We all know that literacy is a huge part of success in the classroom, right? Students are more likely to transfer literacy learning to real life and the future if they are engaged in relevant learning opportunities (Morrow and Gambrell). One way that we can blend literacy opportunities with meaningful content while also building up our deaf and hard of hearing students’ self identity, advocacy, and awareness, is by including books with deaf characters into our sessions and sharing these resources with families. This is especially important for our students that may be more isolated in schools or programs without deaf peers, or who live at home with family members that are all hearing or maybe don’t use ASL like they do.
A few years ago, I started my Amazon wishlist, as many other teachers did, and I filled my list with books with deaf characters after discovering Taylor Thomas and Emily Manson’s really comprehensive Google Sheet filled with books,...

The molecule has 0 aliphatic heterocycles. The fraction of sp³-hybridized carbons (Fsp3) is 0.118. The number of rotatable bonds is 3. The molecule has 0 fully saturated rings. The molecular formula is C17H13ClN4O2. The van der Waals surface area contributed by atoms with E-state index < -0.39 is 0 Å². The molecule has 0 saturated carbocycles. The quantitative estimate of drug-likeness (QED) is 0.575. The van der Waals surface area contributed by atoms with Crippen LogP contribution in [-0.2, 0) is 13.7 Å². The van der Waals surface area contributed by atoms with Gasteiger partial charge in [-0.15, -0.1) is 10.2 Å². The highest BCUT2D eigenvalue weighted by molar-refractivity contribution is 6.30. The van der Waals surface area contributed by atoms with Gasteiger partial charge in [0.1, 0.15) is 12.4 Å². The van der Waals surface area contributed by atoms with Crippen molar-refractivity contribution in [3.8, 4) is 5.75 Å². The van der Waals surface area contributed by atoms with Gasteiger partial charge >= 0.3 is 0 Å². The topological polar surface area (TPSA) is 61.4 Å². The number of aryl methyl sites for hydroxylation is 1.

I recently spoke to teachers and family members in New York about meeting the social needs of Deaf and Hard of Hearing students. This is a topic that I am passionate about and one that is a special challenge - especially for students who are mainstreamed.
I'm passionate about this topic because of the statistics of mental health for deaf and hard-of-hearing individuals. Let's take a look at them:
Individuals who are deaf or hard of hearing:
* Are 1.5 times more likely to feel left out
* Have a 25% higher incidence of loneliness
* Are 1.46 times more likely to experience mental problems
* Are 28% more likely to find overall mental health fair or poor
Why are students who are deaf or hard-of-hearing more likely to experience these feelings of isolation?
Lack of access to people and missing what's going on around you can create feelings of isolation. For many students who are deaf or...